Today’s reach is not necessarily tomorrow’s revenue growth.
That seems to be the lesson from Les Moonves, CBS CEO and Chair, following his announcement yesterday that the iconic broadcasting company would exit the radio holding business, selling or spinning off its 117 radio stations which serve 70-million listeners per week.
“We will begin to explore strategic options,” Moonves said with careful choice of words. “We will be prudent and judicious.”
Rumors of CBS exiting the radio business have intermittently surfaced during the past year and longer. Tom Taylor’s NOW Newsletter notes, “Les Moonves has mentioned options about radio for years,” and also observes that Les Moonves spoke at an investor conference two weeks ago at which he noted that radio is not a high-growth business, and that “If there’s the right opportunity to do something with some of our radio stations, we would do that.”
In February the company held its Q4 earnings call, in which radio was mentioned sparsely, but with the sort of requisite confidence always expressed during the quarterly rituals. One investor queried Moonves on radio’s prospects during the Q4 earnings call. Moonves expressed revenue optimism, mostly keyed to political ad spending later in the year: “You’re going to see radio, I think, build sequentially. Obviously again political driving it.”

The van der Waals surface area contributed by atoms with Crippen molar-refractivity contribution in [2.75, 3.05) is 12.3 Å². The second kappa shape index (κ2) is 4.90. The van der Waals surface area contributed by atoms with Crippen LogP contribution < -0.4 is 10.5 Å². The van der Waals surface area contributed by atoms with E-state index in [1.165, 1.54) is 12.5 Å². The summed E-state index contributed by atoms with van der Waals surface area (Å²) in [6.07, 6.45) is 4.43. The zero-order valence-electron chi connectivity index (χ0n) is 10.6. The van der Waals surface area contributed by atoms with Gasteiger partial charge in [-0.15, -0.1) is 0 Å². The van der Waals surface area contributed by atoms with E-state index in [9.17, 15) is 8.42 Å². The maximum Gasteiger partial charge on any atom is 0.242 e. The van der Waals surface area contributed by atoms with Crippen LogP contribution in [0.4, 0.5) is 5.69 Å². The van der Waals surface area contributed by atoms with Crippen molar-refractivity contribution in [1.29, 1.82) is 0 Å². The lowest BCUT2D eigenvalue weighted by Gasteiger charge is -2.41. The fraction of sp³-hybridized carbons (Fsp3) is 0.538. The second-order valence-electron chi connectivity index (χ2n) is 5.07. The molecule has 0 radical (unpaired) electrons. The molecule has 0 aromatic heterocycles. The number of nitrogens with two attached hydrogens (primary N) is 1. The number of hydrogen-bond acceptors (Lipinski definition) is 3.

Moonves also noted underlying financial structure of radio as favorable: “We’re expecting margin expansion and growth. It’s also a very low-capital-intensive business, and so we do benefit a lot from significant cash flow that they generate.”
During that call, though, CBS adjusted the book value of its radio business downward by nearly a half-billion dollars.
We asked for perspective from Steve Goldstein, who left a 30-year executive career in radio to start podcast company Amplifi Media. Goldstein was unsurprised by the news, noting long-standing rumors. At the same time, he sees the announcement as a mile marker.
“It marks the last of the legacy network broadcasters — NBC, ABC and now CBS leaving the business. And in that sense, it is a huge story. Even in a world in which big media is focused on multi-platform solutions, linear radio doesn’t seem to be a priority.”
Les Moonves talked of focusing on “digital endeavors,” according to Billboard, and that focus will apparently be on the television side. Digital distribution deals factor into CBS’s revenue over the next five years, according to the New York Times.
Steve Goldstein noted that the fight for viewing share might be taking most of CBS’s muscle. “TV networks have seen their share decrease over the years and are supplementing with cable channels and now digital strategies for content. So they are fighting hard for share. Audio is fragmenting, and they probably don’t have the appetite to invest.”